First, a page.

But I did it. I came in 2nd in the $5, and 1st in the $10. Uptick a massive $52!
And just before these two started, I had finished in 3rd place in another $5 one (payout: $8). Three consecutive cash finishes, with two of them played simultaneously but asynchronously, is not bad for never having studied strategy in 3 of the 5 different forms of poker that make up these things, just kind of winging it on general poker knowledge. (Of course, it also helps that none of the opposition is greatly skilled at all of the games, or they wouldn't be signing up for the lowest stakes the site offers. It's a safe bet that we're all early in the HORSE learning curves. There are no sharks patrolling the waters of the $5-10 sit-and-go.)
Anyway, it seems that the ol' brain cells still have a bit of flexibility left in them, even at my advanced years.
Short-Stacked Shamus put up the third episode of the Hard-Boiled Poker Radio Show a few days ago. I just got around to listening to it, and it's very funny--well worth about 52 minutes of your life. (I'm not in this one, so don't go there expecting to hear my voice.) Go check it out.
I did a twofer tonight: I hit, first, Mandalay Bay, then hiked over to the Excalibur, taking advantage of them both being connected to the Luxor (which sits in between them) via indoor walkways. My original plan had been to play at all three places, Luxor last, but it was too late and I was too tired by the time I finished at Excalibur.
Anyway, I saw/heard the same mistake twice tonight, one in each casino. In each instance, somebody put in a bet on the flop, followed by another player announcing "reraise."
This is not a "reraise." It is simply a raise. In order to be a reraise, there first has to be a raise. The first bet on any round of betting is not a raise, because there is nothing to raise. So if the second person to act wishes to bet more than the first person did, it's a raise, not a reraise. The third player to act in a round of betting can put in a reraise; it is not possible for the second person acting to do so.
The World Poker Tour episode this week was their annual invitational "Ladies Night." Watching it reminded me that I never saw the one from last season (at least I don't remember having seen it, though with my aging brain cells, it's possible that I watched it 20 times and it didn't stick). I have all of the episodes from every season clogging up my computer's external hard drive, so I fired it up and watched the thing.
The lone amateur player, who won the qualifying tournament to earn a place at the table with the invited pros, does exactly the same thing at one point: she announces a "reraise," when she is simply putting in a raise. Well, not too surprising for an amateur to make that mistake. But I was shocked that Mike Sexton repeated it, saying, in his usual over-excited voice, something like, "Vince, she's not just calling, she's reraising!"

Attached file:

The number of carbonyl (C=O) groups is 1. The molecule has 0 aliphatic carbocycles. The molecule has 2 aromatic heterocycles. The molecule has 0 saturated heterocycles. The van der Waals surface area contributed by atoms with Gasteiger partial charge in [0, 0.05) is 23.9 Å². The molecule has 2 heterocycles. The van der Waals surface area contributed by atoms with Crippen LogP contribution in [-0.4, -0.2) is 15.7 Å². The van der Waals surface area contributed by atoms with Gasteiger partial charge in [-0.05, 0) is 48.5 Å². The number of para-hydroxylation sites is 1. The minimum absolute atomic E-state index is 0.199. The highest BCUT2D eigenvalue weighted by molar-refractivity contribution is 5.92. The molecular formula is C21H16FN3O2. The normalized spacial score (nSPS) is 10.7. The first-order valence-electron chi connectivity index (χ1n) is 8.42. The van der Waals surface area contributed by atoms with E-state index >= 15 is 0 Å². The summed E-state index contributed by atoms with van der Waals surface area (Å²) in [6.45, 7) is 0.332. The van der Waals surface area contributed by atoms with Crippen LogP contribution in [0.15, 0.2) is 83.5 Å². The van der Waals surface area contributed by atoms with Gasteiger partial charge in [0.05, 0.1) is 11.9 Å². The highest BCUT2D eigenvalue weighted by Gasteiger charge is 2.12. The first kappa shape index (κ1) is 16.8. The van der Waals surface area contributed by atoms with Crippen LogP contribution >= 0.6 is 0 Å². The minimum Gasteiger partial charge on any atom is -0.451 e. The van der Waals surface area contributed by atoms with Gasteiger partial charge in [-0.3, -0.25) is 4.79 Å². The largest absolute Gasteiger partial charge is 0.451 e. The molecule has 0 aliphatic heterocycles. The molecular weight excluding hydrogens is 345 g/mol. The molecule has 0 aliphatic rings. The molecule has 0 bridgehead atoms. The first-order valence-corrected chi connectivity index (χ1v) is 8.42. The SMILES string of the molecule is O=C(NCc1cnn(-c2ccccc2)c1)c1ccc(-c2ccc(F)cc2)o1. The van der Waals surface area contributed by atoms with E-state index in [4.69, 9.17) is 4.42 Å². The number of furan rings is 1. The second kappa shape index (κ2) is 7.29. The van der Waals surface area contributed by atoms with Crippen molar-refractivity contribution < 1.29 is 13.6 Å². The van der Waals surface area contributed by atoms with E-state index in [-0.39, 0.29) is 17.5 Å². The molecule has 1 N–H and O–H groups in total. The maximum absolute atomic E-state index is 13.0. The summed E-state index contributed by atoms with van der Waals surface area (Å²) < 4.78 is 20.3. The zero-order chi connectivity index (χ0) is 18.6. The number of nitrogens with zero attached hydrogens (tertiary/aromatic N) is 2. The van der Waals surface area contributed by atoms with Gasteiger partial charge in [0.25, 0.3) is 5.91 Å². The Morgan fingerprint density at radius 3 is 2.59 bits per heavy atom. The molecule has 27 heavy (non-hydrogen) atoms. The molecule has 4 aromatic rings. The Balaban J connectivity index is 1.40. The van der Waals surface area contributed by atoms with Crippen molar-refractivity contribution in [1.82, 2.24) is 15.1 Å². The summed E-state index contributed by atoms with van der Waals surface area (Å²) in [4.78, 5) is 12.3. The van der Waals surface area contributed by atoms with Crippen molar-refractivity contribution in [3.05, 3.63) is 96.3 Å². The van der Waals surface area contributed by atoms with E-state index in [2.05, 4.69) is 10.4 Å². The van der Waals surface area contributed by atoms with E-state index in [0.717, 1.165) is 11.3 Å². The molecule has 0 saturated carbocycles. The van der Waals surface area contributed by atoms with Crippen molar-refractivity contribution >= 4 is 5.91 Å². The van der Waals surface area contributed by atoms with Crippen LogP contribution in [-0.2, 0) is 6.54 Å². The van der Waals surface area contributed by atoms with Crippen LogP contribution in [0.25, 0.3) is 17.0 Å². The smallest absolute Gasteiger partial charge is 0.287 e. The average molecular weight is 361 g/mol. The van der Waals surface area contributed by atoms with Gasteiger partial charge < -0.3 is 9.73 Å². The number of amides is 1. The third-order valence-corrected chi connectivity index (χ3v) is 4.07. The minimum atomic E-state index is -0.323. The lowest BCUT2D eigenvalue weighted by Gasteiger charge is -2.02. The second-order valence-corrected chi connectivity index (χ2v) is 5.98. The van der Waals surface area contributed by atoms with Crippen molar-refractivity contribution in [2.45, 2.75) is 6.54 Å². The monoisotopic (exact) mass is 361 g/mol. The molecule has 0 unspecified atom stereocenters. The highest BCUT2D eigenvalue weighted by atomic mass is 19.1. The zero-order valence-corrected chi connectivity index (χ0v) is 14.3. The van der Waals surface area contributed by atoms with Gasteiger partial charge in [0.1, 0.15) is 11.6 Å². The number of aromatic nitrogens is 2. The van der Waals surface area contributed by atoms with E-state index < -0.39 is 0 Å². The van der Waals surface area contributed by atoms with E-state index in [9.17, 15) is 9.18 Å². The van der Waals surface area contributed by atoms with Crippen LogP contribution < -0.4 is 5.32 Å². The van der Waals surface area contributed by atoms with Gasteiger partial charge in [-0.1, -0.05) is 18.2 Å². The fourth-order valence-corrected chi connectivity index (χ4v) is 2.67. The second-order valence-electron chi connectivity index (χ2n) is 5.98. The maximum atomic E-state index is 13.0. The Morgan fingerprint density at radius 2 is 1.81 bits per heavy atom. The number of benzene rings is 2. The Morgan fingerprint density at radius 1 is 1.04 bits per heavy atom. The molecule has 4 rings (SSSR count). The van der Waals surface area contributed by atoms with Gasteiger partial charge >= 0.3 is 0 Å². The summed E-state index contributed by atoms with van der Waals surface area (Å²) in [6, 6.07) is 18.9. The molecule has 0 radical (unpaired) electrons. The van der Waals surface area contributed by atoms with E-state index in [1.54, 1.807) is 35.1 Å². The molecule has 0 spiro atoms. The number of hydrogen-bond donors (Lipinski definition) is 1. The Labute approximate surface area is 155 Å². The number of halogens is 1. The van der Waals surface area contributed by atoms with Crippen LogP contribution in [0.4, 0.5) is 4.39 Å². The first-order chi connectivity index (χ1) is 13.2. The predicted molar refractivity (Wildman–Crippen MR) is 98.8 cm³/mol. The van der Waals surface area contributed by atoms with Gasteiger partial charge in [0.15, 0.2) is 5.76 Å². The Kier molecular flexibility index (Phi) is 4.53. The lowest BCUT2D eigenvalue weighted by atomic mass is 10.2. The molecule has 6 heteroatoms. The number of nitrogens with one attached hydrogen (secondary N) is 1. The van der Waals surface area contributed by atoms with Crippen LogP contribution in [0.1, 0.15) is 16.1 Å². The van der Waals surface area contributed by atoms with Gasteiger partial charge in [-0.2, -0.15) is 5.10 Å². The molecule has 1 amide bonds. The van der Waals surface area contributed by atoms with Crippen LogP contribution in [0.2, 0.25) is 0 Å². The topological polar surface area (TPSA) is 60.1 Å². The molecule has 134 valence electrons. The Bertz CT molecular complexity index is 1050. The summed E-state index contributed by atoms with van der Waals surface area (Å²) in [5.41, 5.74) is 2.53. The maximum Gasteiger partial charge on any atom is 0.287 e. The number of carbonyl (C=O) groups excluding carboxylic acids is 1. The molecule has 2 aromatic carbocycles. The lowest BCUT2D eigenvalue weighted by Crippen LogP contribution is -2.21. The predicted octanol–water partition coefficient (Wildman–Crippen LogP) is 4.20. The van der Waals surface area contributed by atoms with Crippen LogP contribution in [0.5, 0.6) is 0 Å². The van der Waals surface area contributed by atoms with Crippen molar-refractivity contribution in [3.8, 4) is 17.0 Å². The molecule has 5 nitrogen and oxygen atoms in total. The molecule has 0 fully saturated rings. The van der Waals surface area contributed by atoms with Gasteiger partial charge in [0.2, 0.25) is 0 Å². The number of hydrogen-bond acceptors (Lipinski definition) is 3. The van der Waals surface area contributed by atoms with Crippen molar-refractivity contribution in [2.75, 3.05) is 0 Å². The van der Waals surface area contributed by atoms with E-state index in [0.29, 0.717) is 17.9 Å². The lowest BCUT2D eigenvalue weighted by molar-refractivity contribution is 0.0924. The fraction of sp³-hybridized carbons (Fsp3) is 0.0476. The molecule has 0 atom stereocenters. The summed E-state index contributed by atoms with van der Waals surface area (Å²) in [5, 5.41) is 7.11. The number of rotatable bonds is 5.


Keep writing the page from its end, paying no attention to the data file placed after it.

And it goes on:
Mike Sexton definitely ought to know better.
And if you, dear reader, didn't know better before, now you do. It's one of those little goofs that, while not actually adversely affecting anything, reveals that one is rather inexperienced at live casino play.
Actually, nobody ever has to use the word "reraise"; simply "raise" works perfectly well, even if it's the fifth or tenth consecutive increase in the size of the bet. So if you want to avoid any possibility of ever making this faux pas, just delete the word "reraise" from your vocabulary entirely, and you'll be fine. For what it's worth, I think the word "reraise" sounds a tad silly, so I never use it. "Raise" does the job just fine.
Closely related is the error in which the first person to act in a given round of betting says "raise" before putting in his chips. Uh, no. You can bet, but it is logically impossible for you to raise, since there has not been any previous bet.
It's just as easy to get it right as to get it wrong, so please try to get it right, OK?
I have previously mentioned strange stamp markings on the backs of $100 bills here and here. Above are scans of some of the latest ones that have come my way.
This is my last plea for definitive answers about who is putting these marks there, and why. If I don't hear from somebody in the know this time, I'm sticking with the Satanic cult terrorists theory.
As I was leaving the Excalibur poker room a short time ago, I saw these two guys playing the wheel of fortune. They're wearing these strange white paper hats. You can't read them in this low-resolution cell phone photo, but the one on the left says "It puts the lotion on its skin or else it gets the hose again." (That's one of the creepier lines from "Silence of the Lambs," for those of you who have never seen it.) The one on the right says something about being Mexican and the INS coming to get you.
There must be a weird story behind these hats. My guess is that it involves both alcohol and a lost prop bet. But I didn't inquire.